Tissue fixation and histological processing were performed according to procedures described by Pitkänen and Amaral (Pitkanen and Amaral, 1998). Briefly, the animals were deeply anesthetized and perfused intracardially with the fixative1% paraformaldehyde in 0.1 M phosphate buffer (ph 7.4) at 4° C at a rate of 250 ml/ min for 2 minutes, followed by 4% paraformaldehyde in 0.1M phosphate buffer (pH 7.4) at 4°C at a rate of 250 mls/minute for 10 minutes. The flow rate was then reduced to100 mls/minute for 50 minutes.
The brain was then blocked stereotaxically, extracted from the skull and post-fixed in 4% paraformaldehyde in 0.1M phosphate buffer (pH 7.4) solution for 6 hours. Finally, the brain was cryoprotected in a solution containing 10% glycerol and 2% dimethylsulfoxide (DMSO) for 1 day followed by 20% glycerol and 2% DMSO for 3 days. The fixed brain was then frozen using the isopentane method described by Rosene et al. and stored at −70°C until sectioning (Rosene et al., 1986). Frozen sections were cut in the coronal plane at a thickness of 30 µm with a sliding microtome and placed into a cryoprotectant tissue collecting solution (30% ethylene glycol, 25% glycerin in 0.05 M sodium-phosphate buffer; TCS). The sections were stored at −80°C until they were processed immunohistochemically.
Free-floating sections were processed using the method described by Gerfen and Sawchenko with modifications (Gerfen and Sawchenko, 1984). Briefly, 30 µm-thick coronal sections from the brain were taken from storage and were placed into nets and washed (3×10 min with 0.1M PBS). The following steps were done with rotation at room temperature, except for the primary incubation, which was at 4°C with rotation. Prior to primary incubation, the sections were pretreated with hydrogen peroxide (1.6% hydrogen peroxide in 0.1M PBS-Fisher) for fifteen minutes in order to remove endogenous peroxidases and reduce background staining. During incubations, the tissue was maintained in solution at all times. The sections were blocked for four hours using 5% normal mouse serum (Pierce) in 0.1M PBS and 0.5% Triton X-100 (Fisher). The nets were incubated with the primary antibody (subject plasma) at a dilution of 1:100 in 0.1M PBS, 2% normal mouse serum and 0.3% Triton X-100 for 40–48 hrs. The sections were then washed with 2% normal goat serum (Biogenesis) in 0.1M PBS (3×10min) and incubated with biotinylated mouse anti-human monoclonal IgG (Zymed) in 0.1M PBS, 2% normal mouse serum and 0.3% Triton X-100 for one hour. Sections were then washed with 2% normal goat serum in 0.1M PBS (3×10min) followed by incubation for 45 min with ABC peroxidase (Biostain Super ABC/Peroxidase Basic Kit; Biomeda) incubation in 0.1M PBS. Following the first ABC peroxidase incubation, the sections were washed in 2% normal goat serum in 0.1M PBS. The incubation with the secondary was repeated for 45 min, followed by washes with 0.1M PBS only. The second ABC peroxidase incubation was 30 min, followed by washes with 0.05M Tris buffer. Next, the sections were incubated with 3,3-diaminobenzidine (DAB) (Fisher) in 0.05M Tris with 0.04% hydrogen peroxide for 30 min. The sections were then washed twice with 0.05M Tris, once with 0.02M KPBS, and stored covered at 4°C in 0.02M KPBS. Sections were then mounted from phosphate buffer onto gelatin coated slides and dried with a fan, then placed in a 37°C incubator for 24 hrs to dry.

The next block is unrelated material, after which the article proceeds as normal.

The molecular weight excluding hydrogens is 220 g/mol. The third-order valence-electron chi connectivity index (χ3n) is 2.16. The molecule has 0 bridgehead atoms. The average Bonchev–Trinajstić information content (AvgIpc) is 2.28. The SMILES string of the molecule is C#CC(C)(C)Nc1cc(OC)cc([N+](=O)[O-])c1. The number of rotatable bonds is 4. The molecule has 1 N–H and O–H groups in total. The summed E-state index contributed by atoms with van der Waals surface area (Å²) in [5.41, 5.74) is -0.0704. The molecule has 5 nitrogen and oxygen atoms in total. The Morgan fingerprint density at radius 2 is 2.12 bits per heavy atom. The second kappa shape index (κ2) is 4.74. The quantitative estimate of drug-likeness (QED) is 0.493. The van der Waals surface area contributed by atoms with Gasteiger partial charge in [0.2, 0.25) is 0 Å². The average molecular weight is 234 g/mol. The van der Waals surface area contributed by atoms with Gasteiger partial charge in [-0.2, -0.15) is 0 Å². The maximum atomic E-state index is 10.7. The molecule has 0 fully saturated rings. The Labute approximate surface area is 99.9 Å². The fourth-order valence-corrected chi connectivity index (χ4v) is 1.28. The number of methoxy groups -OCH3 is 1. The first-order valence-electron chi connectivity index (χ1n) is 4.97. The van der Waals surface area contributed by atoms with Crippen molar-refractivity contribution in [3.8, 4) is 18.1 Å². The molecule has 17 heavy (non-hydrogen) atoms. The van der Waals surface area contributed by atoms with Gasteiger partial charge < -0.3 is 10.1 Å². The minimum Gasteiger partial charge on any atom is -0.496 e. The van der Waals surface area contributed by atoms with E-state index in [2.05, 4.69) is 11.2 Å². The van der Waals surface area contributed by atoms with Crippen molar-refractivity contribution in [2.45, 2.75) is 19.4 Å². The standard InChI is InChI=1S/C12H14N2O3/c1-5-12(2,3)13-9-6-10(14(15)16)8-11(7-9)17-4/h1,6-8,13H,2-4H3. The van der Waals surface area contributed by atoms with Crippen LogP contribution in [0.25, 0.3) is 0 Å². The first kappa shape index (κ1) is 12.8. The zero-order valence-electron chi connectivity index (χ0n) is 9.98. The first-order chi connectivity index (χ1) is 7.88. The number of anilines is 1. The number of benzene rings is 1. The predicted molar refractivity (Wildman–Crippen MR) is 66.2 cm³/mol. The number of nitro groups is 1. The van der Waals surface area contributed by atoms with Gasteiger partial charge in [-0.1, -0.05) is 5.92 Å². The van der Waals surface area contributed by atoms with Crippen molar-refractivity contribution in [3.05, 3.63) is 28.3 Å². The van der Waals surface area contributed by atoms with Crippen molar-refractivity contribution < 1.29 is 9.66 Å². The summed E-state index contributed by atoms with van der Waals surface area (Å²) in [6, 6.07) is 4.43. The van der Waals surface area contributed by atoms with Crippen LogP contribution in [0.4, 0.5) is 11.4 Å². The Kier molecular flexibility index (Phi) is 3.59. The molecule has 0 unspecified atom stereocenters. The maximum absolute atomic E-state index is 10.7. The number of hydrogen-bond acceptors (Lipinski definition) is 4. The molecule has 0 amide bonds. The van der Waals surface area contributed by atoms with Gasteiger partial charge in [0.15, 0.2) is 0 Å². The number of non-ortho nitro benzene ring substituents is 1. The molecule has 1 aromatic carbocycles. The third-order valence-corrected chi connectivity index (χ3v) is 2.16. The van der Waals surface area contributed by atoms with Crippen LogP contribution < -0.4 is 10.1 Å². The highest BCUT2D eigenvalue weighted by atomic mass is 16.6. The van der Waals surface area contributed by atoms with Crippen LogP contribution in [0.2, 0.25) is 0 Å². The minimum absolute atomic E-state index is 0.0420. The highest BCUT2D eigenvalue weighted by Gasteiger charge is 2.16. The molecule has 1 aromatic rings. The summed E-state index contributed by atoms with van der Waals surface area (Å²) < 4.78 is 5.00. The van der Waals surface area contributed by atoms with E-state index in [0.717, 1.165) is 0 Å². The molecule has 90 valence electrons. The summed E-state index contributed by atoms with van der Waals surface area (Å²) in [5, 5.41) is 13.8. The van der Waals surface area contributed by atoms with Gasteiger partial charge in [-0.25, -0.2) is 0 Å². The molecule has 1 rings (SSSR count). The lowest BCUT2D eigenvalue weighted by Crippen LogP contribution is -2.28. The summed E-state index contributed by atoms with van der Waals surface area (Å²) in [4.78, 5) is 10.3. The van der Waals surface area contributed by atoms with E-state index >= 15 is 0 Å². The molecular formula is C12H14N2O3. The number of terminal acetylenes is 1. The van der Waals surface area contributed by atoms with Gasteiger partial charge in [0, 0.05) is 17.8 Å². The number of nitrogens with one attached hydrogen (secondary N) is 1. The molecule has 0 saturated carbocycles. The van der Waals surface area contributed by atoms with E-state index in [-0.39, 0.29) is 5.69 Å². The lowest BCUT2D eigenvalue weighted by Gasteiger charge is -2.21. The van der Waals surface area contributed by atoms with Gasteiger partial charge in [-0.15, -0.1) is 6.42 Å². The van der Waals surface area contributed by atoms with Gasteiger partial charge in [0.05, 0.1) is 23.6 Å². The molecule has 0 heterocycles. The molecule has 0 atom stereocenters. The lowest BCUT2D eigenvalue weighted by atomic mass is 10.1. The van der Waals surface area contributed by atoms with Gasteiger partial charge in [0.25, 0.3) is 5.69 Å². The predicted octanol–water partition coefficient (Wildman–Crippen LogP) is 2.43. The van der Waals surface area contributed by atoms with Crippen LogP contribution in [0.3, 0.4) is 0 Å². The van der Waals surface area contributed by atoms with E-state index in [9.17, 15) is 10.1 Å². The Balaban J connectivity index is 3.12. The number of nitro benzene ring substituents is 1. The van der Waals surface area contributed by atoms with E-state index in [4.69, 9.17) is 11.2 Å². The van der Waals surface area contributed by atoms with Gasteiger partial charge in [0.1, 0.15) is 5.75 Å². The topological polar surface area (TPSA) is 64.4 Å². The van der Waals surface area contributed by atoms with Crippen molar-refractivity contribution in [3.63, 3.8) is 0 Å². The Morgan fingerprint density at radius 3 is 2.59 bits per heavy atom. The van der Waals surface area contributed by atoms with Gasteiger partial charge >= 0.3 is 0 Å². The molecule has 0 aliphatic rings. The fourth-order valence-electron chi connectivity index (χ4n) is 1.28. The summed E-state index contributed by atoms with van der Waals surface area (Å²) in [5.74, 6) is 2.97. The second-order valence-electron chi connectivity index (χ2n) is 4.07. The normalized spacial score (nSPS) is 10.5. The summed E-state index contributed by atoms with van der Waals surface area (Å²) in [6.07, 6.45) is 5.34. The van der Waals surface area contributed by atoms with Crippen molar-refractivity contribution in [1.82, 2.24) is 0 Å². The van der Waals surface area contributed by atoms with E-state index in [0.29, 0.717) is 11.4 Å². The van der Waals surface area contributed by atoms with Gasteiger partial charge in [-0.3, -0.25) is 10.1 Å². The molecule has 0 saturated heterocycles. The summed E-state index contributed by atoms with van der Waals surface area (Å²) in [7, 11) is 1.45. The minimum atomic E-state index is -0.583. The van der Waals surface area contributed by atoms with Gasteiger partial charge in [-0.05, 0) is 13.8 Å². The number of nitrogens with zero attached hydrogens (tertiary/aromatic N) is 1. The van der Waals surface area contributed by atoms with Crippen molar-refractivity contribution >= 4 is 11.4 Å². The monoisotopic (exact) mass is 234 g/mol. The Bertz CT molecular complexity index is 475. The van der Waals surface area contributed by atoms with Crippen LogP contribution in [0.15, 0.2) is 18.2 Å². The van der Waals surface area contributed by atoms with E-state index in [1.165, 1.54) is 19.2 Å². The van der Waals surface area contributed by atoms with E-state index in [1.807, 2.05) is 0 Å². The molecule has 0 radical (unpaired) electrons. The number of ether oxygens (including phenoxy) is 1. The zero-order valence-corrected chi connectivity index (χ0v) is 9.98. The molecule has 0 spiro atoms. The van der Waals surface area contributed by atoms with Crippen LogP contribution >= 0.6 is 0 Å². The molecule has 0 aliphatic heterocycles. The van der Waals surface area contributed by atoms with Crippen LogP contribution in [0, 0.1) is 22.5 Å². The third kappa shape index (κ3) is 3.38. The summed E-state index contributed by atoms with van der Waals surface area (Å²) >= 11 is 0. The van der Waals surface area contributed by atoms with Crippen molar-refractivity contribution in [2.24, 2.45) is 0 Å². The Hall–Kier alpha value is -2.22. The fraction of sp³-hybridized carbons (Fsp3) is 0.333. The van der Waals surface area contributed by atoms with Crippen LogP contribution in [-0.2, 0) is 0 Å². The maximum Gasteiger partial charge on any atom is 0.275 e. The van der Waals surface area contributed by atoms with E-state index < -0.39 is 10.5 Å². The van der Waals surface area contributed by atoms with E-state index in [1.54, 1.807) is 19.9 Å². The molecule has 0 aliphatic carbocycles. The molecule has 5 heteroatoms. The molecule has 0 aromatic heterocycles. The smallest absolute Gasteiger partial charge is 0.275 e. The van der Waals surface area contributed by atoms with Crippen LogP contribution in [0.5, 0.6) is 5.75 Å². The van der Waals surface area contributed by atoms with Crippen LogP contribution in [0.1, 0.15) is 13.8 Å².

In order to increase the signal to noise ratio of the immunohistochemical reaction, a silver nitrate/gold chloride intensification procedure was followed. Prior to intensification, the slides were defatted in a mixture of equal parts chloroform and 100% ethanol for a total of 4 hrs. The sections were then hydrated through graded ethanols, and placed in a 37°C incubator overnight. Following the overnight incubation, the slides were rinsed with running, deionized water for 10 min, followed by incubation in a 1% silver nitrate solution maintained at 56°C with the use of a water bath, for 40 min. The slides were then rinsed with running, deionized water for 10 min, and incubated for 10 min in a 0.2% gold chloride solution with rotation at room temperature. Following a second rinse, the slides were stabilized in a 5% sodium thiosulfate solution at room temperature for 15 min with rotation followed by an additional rinse in running, deionized water for 10 min. Sections were then dehydrated through graded ethanols, followed by xylene and coverslipped using DPX mounting medium (Sigma Aldrich). Slides were observed by brightfield microscopy on a Nikon Eclipse E600 or a Leica Leitz DMRB microscope with the use of Spot Diagnostic Instruments Digital Camera System and software. Preliminary identification of the various cell types was accomplished using morphological features as well as their location within the cerebellum. The slides were each evaluated by two different observers (SW and DA). Both observers were blind to the classification of the subject plasma used for staining the slides. Disputes in ranking were resolved by joint reanalysis and ranking.